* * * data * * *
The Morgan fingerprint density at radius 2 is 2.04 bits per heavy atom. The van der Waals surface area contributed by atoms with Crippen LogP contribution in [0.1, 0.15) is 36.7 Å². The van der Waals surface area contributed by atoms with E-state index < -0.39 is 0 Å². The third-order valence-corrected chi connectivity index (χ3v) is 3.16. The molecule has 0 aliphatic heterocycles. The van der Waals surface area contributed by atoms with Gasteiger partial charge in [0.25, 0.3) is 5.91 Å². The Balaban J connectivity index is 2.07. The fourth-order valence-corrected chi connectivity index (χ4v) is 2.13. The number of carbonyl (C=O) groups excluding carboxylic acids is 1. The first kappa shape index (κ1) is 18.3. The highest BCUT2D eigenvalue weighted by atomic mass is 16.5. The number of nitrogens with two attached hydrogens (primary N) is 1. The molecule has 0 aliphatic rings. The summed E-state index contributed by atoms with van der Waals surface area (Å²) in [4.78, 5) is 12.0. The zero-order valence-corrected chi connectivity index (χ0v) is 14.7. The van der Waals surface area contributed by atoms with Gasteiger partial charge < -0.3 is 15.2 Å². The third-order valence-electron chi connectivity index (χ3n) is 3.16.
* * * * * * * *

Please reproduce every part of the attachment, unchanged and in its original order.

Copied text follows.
The Morgan fingerprint density at radius 2 is 2.04 bits per heavy atom. The van der Waals surface area contributed by atoms with Crippen LogP contribution in [0.1, 0.15) is 36.7 Å². The van der Waals surface area contributed by atoms with E-state index < -0.39 is 0 Å². The third-order valence-corrected chi connectivity index (χ3v) is 3.16. The molecule has 0 aliphatic heterocycles. The van der Waals surface area contributed by atoms with Gasteiger partial charge in [0.25, 0.3) is 5.91 Å². The Balaban J connectivity index is 2.07. The fourth-order valence-corrected chi connectivity index (χ4v) is 2.13. The number of carbonyl (C=O) groups excluding carboxylic acids is 1. The first kappa shape index (κ1) is 18.3. The highest BCUT2D eigenvalue weighted by atomic mass is 16.5. The number of nitrogens with two attached hydrogens (primary N) is 1. The molecule has 0 aliphatic rings. The summed E-state index contributed by atoms with van der Waals surface area (Å²) in [4.78, 5) is 12.0. The zero-order valence-corrected chi connectivity index (χ0v) is 14.7. The van der Waals surface area contributed by atoms with Gasteiger partial charge < -0.3 is 15.2 Å². The third-order valence-electron chi connectivity index (χ3n) is 3.16.